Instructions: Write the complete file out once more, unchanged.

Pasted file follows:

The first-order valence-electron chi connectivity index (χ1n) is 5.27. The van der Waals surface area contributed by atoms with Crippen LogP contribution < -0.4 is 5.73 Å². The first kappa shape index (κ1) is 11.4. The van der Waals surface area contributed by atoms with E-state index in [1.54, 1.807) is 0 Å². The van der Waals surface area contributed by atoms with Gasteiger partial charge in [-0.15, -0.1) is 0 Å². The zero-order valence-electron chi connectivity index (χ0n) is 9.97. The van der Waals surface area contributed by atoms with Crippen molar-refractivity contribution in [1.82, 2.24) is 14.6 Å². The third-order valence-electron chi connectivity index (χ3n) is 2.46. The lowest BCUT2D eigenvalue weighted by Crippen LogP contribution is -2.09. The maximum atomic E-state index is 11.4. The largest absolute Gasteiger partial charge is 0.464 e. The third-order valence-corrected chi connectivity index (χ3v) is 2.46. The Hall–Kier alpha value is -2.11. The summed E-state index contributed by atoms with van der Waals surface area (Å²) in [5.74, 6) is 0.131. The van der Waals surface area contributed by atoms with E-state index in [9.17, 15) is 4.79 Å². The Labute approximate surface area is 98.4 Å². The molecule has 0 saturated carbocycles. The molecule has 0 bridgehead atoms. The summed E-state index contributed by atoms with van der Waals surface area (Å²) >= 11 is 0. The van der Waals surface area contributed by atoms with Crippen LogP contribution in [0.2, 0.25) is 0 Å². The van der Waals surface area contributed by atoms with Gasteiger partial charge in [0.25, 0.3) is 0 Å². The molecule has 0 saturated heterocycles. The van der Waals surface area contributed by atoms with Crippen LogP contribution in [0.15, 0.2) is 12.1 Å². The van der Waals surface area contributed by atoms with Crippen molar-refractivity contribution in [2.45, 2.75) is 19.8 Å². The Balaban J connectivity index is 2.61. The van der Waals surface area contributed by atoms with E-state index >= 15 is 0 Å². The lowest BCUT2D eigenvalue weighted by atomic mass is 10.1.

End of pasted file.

The first-order valence-electron chi connectivity index (χ1n) is 5.27. The van der Waals surface area contributed by atoms with Crippen LogP contribution < -0.4 is 5.73 Å². The first kappa shape index (κ1) is 11.4. The van der Waals surface area contributed by atoms with E-state index in [1.54, 1.807) is 0 Å². The van der Waals surface area contributed by atoms with Gasteiger partial charge in [-0.15, -0.1) is 0 Å². The zero-order valence-electron chi connectivity index (χ0n) is 9.97. The van der Waals surface area contributed by atoms with Crippen molar-refractivity contribution in [1.82, 2.24) is 14.6 Å². The third-order valence-electron chi connectivity index (χ3n) is 2.46. The lowest BCUT2D eigenvalue weighted by Crippen LogP contribution is -2.09. The maximum atomic E-state index is 11.4. The largest absolute Gasteiger partial charge is 0.464 e. The third-order valence-corrected chi connectivity index (χ3v) is 2.46. The Hall–Kier alpha value is -2.11. The summed E-state index contributed by atoms with van der Waals surface area (Å²) in [5.74, 6) is 0.131. The van der Waals surface area contributed by atoms with E-state index in [9.17, 15) is 4.79 Å². The Labute approximate surface area is 98.4 Å². The molecule has 0 saturated carbocycles. The molecule has 0 bridgehead atoms. The summed E-state index contributed by atoms with van der Waals surface area (Å²) >= 11 is 0. The van der Waals surface area contributed by atoms with Crippen LogP contribution in [0.2, 0.25) is 0 Å². The van der Waals surface area contributed by atoms with Gasteiger partial charge in [0.25, 0.3) is 0 Å². The molecule has 0 saturated heterocycles. The van der Waals surface area contributed by atoms with Crippen LogP contribution in [0.15, 0.2) is 12.1 Å². The van der Waals surface area contributed by atoms with Crippen molar-refractivity contribution in [2.45, 2.75) is 19.8 Å². The Balaban J connectivity index is 2.61. The van der Waals surface area contributed by atoms with E-state index >= 15 is 0 Å². The lowest BCUT2D eigenvalue weighted by atomic mass is 10.1.